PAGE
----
Building a better mousetrap in the immunologic treatment of acute myeloid leukemia
Editorial

Building a better mousetrap in the immunologic treatment of acute myeloid leukemia

John L. Reagan, Loren D. Fast

Division of Hematology and Oncology, Rhode Island Hospital, The Alpert Medical School of Brown University, Providence, RI, USA

Correspondence to: John L. Reagan. Division of Hematology and Oncology, Rhode Island Hospital, George 3, Providence, RI 02903, USA. Email: john_reagan@brown.edu.

Provenance: This is a guest Editorial commissioned by Editor-in-Chief Xi-Hua Liu, MD (Chinese Research Hospital Association, Beijing, China).

Comment on: Sallman DA, Brayer J, Sagatys EM, et al. NKG2D-based chimeric antigen receptor therapy induced remission in a relapsed/refractory acute myeloid leukemia patient. Haematologica 2018;103:e424-6.


Received: 25 August 2018; Accepted: 25 September 2018; Published: 12 October 2018.

doi: 10.21037/arh.2018.09.02


Sallman et al. report on the successful use of chimeric antigen receptor modified T cells (CAR-T cells) utilizing a Natural Killer Group 2D (NKG2D) target in a patient with acute myeloid leukemia (1).

CAR-T cells have been successfully used in the treatment of chronic lymphocytic leukemia (CLL) (2), B-cell acute lymphoid leukemia (B-ALL) (3), and non-Hodgkin lymphoma (NHL) (4) via direct targeting of cluster of differentiation 19 (CD19). The clinical utility of CAR-T cells has led to Food and Drug Administration (FDA) approval for this therapy in the setting of relapsed/refractory B-ALL and B cell large cell lymphoma and is tied to the ability to target and effectively deplete CD19+ cells including normal B cells. In addition to the toxicities that can occur these patients also require administration of intravenous immunoglobulins to compensate for the loss of the B cells. Acute myeloid leukemia (AML), on the other hand, has proven to be a more difficult malignancy in which to target surface markers. Thus far CAR-T cells have been developed against AML surface antigens (5-7) with resultant pre-clinical success. Their clinical utility, however, has been limited because of resulting myelosuppression that occurs since normal hematopoietic stem cells also express the same surface markers as AML.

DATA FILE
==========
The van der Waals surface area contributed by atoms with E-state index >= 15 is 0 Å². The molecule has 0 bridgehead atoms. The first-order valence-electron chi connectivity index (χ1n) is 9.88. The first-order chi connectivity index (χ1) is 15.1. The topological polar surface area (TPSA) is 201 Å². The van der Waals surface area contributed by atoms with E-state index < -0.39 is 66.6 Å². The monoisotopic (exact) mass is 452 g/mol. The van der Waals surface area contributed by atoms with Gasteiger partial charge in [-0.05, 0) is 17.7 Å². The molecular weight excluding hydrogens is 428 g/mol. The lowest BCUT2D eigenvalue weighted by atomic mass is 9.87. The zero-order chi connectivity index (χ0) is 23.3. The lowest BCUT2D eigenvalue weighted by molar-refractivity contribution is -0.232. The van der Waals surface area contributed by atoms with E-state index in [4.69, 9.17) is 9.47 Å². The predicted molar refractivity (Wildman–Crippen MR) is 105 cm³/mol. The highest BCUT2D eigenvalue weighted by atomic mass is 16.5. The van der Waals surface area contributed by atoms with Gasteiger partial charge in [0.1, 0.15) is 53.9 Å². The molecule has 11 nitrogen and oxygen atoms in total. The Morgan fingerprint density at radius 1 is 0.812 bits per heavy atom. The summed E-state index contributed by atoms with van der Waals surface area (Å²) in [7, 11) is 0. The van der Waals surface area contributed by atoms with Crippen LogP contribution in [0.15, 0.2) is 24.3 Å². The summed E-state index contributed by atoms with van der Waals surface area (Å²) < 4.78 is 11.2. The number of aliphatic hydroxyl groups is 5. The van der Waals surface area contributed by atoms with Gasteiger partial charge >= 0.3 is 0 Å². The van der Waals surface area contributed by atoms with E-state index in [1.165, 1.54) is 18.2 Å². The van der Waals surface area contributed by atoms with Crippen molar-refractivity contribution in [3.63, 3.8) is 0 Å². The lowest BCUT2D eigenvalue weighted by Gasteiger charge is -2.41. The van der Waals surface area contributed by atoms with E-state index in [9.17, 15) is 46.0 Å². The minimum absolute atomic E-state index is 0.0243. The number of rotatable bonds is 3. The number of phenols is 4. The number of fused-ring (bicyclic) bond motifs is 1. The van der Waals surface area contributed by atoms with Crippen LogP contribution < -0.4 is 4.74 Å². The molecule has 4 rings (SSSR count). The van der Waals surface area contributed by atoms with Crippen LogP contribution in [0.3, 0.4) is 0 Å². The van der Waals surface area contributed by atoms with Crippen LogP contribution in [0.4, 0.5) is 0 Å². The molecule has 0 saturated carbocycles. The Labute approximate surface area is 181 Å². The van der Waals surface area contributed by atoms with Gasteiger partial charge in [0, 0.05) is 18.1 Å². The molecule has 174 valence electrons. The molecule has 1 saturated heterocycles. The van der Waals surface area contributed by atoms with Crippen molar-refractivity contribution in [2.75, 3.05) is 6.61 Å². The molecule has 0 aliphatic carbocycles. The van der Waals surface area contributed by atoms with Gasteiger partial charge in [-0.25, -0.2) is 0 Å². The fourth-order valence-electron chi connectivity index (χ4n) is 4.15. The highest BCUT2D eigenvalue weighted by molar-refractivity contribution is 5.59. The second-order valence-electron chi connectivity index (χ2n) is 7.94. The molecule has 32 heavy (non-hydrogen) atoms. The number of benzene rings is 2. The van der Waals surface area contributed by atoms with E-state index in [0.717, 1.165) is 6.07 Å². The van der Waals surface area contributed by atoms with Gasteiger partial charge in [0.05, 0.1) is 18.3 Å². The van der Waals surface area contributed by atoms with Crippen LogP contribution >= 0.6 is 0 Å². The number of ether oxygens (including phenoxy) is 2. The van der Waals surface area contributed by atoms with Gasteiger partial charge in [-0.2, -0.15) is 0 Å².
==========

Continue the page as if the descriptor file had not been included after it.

The effectiveness of CAR T cell therapy is dependent on the identification of an antigen specifically expressed on cancer cells that avoids off-target effects and limits the development of toxicities. The authors explain that AML cells usually express one or more of the NKG2D ligands which bind to natural killer (NK) and CD8+ activated T cells. The resultant binding triggers cytotoxicity of stressed, infected and malignant cells. Preclinical studies have not observed off-target effects and ligand expression is minimal to zero on normal cells making NKG2D ligands ideal targets for attack.